BOSTON — My son turned 21 recently. Having been there, I understand the significance of this milestone.
When I held him for the first time, I looked into his scrunched-up eyes and made a prayer, one I probably repeated daily: Please let him live to be a good and caring man.
His father and I divorced when he was 2. I certainly wasn't a perfect mother, but I did my best: choosing good schools, supporting his interests, and teaching him right from wrong.
Some days were difficult, others were great. What I reminded myself, however, was that the years mattered more than the days.
I remember a particular day at the veterinarian's office when my son was 12. As we waited, we joshed in a silly word game we often played. One woman said, "I wish I had such a good relationship with my son."
To carve his own identity meant constantly growing away from me. I wondered, if I had prepared him enough to face the emotional strain of adolescence.
In junior high, the open, caring young boy, who was never without a book, began to change. He felt an outcast among kids he'd known since preschool. He refused to bring home the few friends he had. Despite my urging, he slacked on his homework. I was worried.
Ninth grade arrived, and I held hope that high school would be better. When he signed up for marching band, the possibility seemed stronger. At band camp before his freshman year, he began a refrain I'd hear for months. "Mr. G." expects too much! He works us too hard! Doesn't he know we've got a life? I admired Mr. G., knowing he had tossed a lifeline to my son.
One evening while driving home from band practice, he was unusually chatty, talking about the cool kids he met at school. I listened gladly until he said, "They're skinheads."
Pretending a calmness I didn't feel, I asked my son if he, like the skinheads, believed in Nazis, violence, and white supremacy. He said, "No."
Outside of band, his life continued to spiral downward. Late in his sophomore year the assistant principal informed us that my son had skipped school for three straight weeks, returning only for band. His stepdad and I were stunned.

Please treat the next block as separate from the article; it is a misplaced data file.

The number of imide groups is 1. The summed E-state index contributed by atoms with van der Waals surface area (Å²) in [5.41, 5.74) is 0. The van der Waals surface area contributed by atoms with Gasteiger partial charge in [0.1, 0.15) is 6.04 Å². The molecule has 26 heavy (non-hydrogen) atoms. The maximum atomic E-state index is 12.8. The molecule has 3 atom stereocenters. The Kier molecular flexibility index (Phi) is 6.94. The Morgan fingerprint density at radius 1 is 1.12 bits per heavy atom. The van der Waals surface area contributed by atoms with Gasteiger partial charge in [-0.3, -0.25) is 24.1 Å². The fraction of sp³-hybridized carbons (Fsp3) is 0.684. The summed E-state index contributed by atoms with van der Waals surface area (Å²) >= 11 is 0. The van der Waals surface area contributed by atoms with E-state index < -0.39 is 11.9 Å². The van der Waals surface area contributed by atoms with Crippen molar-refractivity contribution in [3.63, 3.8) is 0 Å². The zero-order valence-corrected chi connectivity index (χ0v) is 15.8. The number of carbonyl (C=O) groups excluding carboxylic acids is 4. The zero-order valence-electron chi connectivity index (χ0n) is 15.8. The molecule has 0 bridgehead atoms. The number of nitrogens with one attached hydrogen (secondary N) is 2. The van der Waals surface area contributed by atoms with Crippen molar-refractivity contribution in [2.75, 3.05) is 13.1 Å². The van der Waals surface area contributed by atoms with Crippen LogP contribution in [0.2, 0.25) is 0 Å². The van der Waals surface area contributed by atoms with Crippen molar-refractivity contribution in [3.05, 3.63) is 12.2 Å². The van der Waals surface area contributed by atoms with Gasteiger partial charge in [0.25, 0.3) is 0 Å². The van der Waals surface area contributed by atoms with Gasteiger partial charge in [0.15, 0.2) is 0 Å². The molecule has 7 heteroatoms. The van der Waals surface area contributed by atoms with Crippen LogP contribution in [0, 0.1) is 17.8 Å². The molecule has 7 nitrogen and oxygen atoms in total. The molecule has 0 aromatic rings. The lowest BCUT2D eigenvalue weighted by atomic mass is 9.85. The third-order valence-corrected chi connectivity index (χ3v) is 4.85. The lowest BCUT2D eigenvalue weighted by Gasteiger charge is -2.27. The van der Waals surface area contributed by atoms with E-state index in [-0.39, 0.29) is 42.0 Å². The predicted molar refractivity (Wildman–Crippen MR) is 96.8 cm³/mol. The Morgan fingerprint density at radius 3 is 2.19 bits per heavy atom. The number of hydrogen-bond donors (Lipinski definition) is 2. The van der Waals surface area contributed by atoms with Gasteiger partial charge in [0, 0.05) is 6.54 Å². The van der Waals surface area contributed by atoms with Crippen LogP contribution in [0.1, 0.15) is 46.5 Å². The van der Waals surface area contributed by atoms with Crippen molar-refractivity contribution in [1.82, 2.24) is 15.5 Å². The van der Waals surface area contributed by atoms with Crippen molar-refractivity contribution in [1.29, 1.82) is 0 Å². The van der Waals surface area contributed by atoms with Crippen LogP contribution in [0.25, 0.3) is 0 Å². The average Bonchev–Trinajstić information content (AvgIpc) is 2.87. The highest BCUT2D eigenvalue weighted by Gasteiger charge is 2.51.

We sent my son to live with his father where he made some important discoveries. First, that his father made the same unreasonable demands for respect, integrity, and honesty as we. That social cliques are to be endured. And that it was no fun walking half-a-mile to the bus when the temperature was 40 below zero.
In the spring he asked to return because he did not like the band at his new school. The embers of hope glimmered in my heart.
Over the next two years he gradually changed. He brought friends home, he dated, and fell in love. He continued to scorn classes that lacked stimulation.
The one constant was band and his unwavering admiration for Mr. G. After high school, he wouldn't consider college. As painful as I first found that, I knew he needed to learn from life, rather than be taught from books.
Today, he has work he loves, where his quick mind and pride in workmanship are prized by his bosses. Occasionally, he even picks up his sax and jams.
He lives on his own so we don't see him often. At the voting precinct this spring, for an election expecting a 15 percent turnout, he drove up as we walked in. His stepdad finished voting before I did, but my son still wasn't inside. I found them outdoors chatting about cars.
He looked at me, scrunching up his eyes just like the day he was born. "You know the machine shop I called about the work on your car?" he said. "I forgot to ask something, so I stopped by. There was a small swastika on the wall under the calendar. I decided we'd take our business elsewhere."
Parents: To submit a first-person essay on your own parenting solutions, send an e-mail to firstname.lastname@example.org, or write to Parenting, The Christian Science Monitor, One Norway Street, Boston, MA 02115.
(c) Copyright 1999. The Christian Science Publishing Society